History of the Bahamas

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The history of the Bahamas begins with the earliest arrival of humans in the islands in the first millennium AD. The first inhabitants of the islands now known as The Bahamas were the Lucayans, an Arawakan-speaking Taino people, who arrived between about 500 and 800 from the islands of the Caribbean. Recorded history begins in 1492, when Christopher Columbus landed on the island of Guanahani, an unknown island somewhere in the Bahamas, on his first voyage. The earliest permanent European settlement occurred in 1647 on the island of Eleuthera. The 18th century slave trade brought many Africans to the Bahamas. Their descendants constitute 85 percent of the Bahamian population. The Bahamas gained independence from the United Kingdom on July 10, 1973.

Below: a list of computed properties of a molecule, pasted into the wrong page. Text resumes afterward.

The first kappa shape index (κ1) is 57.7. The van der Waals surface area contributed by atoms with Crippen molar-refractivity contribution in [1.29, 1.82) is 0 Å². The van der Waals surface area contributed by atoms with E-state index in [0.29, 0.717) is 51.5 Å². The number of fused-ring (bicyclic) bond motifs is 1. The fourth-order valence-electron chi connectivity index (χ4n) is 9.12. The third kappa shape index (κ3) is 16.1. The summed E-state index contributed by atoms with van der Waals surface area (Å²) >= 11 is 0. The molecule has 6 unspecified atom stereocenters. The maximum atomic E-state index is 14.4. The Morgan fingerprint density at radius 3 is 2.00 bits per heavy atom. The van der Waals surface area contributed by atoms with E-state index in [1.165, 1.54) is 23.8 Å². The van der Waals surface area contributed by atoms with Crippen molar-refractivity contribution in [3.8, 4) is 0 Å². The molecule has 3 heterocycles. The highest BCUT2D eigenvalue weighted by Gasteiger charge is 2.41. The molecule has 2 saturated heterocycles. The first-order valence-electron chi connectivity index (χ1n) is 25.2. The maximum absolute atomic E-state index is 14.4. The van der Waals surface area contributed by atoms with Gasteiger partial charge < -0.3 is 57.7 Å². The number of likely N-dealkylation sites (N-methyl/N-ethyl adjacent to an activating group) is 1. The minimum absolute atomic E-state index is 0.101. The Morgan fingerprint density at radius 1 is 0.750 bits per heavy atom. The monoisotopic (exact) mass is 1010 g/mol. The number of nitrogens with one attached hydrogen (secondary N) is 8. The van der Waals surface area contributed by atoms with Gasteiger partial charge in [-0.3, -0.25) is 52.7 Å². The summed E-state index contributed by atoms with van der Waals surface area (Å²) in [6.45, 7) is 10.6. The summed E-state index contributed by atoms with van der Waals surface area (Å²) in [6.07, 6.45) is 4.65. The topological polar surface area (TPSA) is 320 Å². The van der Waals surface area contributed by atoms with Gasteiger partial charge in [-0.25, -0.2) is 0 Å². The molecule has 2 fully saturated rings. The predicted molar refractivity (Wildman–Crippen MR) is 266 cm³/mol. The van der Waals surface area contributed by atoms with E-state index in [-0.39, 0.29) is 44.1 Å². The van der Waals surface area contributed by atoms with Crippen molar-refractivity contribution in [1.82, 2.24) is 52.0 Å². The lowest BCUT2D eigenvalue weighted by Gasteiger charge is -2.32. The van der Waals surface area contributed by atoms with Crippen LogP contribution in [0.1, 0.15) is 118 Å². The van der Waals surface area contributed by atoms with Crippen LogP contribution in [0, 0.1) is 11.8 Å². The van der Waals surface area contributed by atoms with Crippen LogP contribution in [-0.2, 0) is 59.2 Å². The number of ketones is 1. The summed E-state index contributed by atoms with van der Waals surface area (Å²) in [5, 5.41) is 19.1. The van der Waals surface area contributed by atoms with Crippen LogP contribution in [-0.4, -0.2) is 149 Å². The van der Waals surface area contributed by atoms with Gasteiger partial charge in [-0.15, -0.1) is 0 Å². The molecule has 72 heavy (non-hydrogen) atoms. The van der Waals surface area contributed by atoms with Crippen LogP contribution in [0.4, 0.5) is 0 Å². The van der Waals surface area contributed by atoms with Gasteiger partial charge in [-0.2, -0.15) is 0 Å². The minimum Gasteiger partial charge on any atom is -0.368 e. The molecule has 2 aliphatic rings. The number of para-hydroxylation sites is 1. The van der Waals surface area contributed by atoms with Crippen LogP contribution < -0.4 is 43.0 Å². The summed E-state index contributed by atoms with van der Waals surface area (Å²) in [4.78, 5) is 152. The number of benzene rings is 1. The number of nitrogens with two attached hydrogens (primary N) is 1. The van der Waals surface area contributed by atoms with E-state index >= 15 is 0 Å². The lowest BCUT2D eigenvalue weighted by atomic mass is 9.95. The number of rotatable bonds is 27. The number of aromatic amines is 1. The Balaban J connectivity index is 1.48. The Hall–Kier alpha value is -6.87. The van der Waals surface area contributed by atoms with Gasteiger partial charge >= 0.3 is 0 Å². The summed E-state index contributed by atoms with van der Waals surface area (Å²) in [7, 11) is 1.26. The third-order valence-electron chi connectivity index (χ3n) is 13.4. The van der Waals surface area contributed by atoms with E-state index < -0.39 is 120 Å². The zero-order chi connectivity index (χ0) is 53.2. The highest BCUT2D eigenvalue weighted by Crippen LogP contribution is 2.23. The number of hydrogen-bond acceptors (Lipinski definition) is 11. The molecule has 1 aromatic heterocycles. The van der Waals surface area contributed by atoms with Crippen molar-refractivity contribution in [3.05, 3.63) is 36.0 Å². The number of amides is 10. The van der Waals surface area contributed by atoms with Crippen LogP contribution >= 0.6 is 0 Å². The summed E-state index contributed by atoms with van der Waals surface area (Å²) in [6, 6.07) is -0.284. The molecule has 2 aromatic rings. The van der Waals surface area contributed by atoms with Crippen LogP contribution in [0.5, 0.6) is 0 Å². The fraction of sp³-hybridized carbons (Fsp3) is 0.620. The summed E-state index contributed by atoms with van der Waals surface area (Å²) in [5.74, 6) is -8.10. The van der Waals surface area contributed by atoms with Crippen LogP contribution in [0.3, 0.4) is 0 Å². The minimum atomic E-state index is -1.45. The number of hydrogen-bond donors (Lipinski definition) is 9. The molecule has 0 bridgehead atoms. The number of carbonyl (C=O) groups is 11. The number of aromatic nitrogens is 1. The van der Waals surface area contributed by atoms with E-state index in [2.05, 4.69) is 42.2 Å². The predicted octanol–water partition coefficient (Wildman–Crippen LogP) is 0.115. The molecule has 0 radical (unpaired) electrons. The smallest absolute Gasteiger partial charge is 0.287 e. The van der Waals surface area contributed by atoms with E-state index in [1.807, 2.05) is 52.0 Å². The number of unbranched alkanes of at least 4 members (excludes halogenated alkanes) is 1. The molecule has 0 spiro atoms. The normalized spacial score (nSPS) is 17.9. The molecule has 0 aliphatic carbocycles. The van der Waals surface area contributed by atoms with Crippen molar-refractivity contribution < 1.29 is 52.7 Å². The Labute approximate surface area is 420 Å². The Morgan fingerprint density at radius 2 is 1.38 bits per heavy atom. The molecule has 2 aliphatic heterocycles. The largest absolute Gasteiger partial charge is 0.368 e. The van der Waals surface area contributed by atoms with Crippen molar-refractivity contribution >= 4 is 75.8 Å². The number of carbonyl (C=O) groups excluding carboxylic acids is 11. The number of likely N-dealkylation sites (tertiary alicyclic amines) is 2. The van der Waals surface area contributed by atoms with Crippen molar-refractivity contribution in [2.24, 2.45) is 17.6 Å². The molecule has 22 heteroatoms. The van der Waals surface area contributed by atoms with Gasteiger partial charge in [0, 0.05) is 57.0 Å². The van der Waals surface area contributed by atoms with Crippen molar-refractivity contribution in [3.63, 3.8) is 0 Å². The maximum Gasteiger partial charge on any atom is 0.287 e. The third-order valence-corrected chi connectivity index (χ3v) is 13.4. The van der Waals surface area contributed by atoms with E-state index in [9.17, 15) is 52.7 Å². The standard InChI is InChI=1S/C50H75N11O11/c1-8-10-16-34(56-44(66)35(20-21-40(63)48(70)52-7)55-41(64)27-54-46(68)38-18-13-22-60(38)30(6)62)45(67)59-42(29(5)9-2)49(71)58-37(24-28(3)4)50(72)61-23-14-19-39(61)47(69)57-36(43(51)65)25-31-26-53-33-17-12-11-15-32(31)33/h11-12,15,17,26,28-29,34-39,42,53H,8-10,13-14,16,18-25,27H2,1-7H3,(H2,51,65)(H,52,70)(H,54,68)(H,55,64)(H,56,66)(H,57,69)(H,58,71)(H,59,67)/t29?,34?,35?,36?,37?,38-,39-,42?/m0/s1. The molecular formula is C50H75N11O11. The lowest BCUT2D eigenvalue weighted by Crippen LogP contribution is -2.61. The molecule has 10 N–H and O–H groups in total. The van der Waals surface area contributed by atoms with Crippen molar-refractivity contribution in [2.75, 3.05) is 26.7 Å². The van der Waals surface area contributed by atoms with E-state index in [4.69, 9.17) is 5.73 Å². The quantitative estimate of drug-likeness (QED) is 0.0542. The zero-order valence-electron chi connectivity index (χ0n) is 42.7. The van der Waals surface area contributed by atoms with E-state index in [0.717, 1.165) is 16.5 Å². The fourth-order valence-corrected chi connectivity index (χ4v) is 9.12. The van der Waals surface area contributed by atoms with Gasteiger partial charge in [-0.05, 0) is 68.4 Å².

Contents

Pre-Columbian period

The first inhabitants of the Bahamas were the Lucayans, a branch of the Arawakan-speaking Tainos of the Greater Antilles. Sometime between 500 to 800, Tainos began crossing in dugout canoes from Hispaniola and/or Cuba to the Bahamas. Suggested routes for the earliest migrations have been from Hispaniola to the Caicos Islands, from Hispaniola or eastern Cuba to Great Inagua Island, and from central Cuba to Long Island (in the central Bahamas). William Keegan argues that the most likely route was from Hispaniola or Cuba to Great Inagua. Granberry and Vescelius argue for two migrations, from Hispaniola to the Turks and Caicos Islands and from Cuba to Great Inagua.[1]

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